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Former Lebanon prime minister announces withdrawal from politics

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Former Lebanon prime minister announces withdrawal from politics

President Donald Trump holds a bi-lateral meeting with Saad Hariri, prime minister of Lebanon, in the Oval Office at the White House in 2017. File Photo by Zach Gibson/UPI | License Photo

Jan. 24 (UPI) — Saad Hariri, former prime minister of Lebanon, announced Monday that he would withdraw from politics.

“I’m convinced there is no room for any positive opportunities to Lebanon due to the Iranian influence, our indecisiveness with the international community, national divisions, and sectarianism,” Hariri said in a televised address.

“I’m suspending work in political life and so is the Future Movement. And I’m not running in the elections, nor will the Future Movement.”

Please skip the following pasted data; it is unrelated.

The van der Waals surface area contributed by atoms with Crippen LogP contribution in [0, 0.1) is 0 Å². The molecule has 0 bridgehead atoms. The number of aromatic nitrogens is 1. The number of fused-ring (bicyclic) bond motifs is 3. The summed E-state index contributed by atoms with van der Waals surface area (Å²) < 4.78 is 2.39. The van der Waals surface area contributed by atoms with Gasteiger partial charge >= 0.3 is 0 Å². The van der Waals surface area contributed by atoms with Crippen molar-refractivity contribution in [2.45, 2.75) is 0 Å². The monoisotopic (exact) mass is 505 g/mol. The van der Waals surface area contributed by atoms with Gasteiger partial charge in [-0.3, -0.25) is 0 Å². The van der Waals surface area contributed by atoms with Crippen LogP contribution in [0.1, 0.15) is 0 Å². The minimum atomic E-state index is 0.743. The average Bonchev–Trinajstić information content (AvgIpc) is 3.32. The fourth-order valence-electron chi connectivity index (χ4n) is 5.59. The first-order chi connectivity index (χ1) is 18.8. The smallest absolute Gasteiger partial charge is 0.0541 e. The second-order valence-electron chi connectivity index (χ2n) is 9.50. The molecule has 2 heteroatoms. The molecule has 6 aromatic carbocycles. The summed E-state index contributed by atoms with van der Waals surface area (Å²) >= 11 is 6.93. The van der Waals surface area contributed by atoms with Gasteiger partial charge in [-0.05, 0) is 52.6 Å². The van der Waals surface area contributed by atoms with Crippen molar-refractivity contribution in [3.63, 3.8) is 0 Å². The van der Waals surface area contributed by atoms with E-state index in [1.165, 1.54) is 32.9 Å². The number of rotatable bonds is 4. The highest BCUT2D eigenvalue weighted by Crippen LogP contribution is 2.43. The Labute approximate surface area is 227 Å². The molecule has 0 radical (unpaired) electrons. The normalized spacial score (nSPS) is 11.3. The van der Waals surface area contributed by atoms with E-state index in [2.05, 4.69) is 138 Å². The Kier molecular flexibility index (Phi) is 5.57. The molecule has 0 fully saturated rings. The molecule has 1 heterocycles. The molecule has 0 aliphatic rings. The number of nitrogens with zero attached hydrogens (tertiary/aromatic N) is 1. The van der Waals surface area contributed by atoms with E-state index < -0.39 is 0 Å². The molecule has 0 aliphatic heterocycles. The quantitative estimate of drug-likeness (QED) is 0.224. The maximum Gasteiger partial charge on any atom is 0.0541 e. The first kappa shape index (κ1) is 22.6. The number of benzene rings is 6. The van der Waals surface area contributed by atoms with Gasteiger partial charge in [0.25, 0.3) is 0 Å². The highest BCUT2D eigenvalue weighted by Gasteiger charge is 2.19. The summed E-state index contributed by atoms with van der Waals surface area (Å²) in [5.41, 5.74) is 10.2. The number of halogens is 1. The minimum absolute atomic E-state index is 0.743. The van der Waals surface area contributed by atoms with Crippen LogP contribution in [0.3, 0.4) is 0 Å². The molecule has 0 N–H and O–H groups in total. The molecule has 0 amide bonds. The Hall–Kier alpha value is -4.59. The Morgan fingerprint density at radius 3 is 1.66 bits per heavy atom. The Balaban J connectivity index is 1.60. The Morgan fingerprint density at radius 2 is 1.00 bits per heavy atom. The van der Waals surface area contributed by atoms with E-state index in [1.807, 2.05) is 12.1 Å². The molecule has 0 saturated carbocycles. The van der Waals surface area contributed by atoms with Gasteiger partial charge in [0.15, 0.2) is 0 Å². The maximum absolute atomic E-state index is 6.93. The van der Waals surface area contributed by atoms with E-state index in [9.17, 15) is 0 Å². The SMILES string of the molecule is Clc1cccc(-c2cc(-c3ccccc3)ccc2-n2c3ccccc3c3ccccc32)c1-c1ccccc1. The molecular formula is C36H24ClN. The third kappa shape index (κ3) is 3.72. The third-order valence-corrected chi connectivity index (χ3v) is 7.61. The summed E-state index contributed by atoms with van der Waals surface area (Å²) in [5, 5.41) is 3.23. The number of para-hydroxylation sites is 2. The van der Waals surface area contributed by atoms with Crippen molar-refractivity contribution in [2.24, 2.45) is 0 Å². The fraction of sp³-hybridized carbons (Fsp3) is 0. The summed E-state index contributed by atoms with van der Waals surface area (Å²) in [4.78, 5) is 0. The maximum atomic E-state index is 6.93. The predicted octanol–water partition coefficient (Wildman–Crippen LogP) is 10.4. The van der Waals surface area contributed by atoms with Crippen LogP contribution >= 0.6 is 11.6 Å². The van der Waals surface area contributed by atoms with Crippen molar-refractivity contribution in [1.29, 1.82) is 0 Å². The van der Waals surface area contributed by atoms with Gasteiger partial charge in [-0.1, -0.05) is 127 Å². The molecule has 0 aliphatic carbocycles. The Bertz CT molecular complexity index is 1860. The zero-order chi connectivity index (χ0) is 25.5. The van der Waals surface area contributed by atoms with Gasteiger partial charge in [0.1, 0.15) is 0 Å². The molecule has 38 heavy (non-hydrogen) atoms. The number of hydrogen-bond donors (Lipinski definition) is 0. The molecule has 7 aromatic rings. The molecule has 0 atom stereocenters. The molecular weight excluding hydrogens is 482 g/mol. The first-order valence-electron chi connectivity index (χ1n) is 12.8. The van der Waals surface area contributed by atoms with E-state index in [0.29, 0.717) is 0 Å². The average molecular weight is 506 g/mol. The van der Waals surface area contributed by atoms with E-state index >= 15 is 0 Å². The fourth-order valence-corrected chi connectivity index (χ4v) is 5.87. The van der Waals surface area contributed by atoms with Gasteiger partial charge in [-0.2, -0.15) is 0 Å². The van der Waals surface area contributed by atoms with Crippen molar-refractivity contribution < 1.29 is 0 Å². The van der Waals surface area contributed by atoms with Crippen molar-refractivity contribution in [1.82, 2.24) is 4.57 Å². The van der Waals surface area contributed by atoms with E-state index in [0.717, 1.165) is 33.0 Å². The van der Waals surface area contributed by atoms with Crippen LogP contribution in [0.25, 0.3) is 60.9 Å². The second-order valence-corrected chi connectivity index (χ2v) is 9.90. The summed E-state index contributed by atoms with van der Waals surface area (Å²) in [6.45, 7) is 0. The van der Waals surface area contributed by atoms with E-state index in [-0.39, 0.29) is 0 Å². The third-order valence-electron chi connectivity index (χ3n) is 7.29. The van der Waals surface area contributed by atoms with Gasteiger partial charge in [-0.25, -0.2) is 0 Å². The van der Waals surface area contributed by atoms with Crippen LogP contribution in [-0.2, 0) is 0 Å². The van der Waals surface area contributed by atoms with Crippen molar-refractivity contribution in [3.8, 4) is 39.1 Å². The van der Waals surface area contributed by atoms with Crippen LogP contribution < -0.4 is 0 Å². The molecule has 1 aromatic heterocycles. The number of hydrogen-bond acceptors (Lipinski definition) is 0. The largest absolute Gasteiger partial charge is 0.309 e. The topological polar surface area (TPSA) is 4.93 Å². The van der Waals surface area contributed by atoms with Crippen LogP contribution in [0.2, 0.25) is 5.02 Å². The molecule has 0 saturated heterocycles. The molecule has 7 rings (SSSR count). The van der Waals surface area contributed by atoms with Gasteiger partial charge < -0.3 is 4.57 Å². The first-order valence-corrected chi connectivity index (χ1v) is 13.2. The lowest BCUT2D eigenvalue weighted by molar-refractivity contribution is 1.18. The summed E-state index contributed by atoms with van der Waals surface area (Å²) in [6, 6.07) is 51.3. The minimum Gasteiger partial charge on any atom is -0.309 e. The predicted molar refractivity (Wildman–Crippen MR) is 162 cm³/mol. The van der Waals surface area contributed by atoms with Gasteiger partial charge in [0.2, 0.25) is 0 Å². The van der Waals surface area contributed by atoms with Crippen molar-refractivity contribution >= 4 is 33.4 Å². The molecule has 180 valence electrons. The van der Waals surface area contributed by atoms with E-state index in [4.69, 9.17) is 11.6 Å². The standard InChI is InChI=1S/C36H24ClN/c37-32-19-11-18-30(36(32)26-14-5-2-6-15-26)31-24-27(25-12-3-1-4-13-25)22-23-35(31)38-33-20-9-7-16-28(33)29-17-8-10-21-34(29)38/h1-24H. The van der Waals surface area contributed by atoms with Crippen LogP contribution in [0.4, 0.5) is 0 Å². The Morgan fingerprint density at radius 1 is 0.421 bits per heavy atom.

Hariri, who took over leadership of the Future Movement party after the 2005 assassination of his father, has been one of the most influential politicians in the country. However, his support has waned over criticism that he has not done enough to limit the power of Hezbollah, the militant group and a powerful political party backed by Iran, or combat the escalating economic crisis in Lebanon.

“What I cannot bear is that a number of Lebanese now consider me to be one of the members of the ruling class that caused the disaster,” Hariri said during the address, according to Lebanese news outlet Naharnet.

He added that his efforts regarding “preventing civil war” led him to make concessions and deals that cost him his “personal fortune, some foreign friendships, a lot of national alliances and even some comrades and brothers.”

Imad Salamey, associate professor of Middle East affairs at the Lebanese American University, told Al Jazeera that Hariri had “lost domestic ground” and would likely be unable to win an election if he ran.

“He is running against a very strong Syrian-Iranian alliance in the country and therefore given up,” Salamey said.

Hariri said during the address that members of the Free Movement party would continue to “remain in service of our people and country” despite abstaining from future elections, including parliamentary elections which will be held in May.

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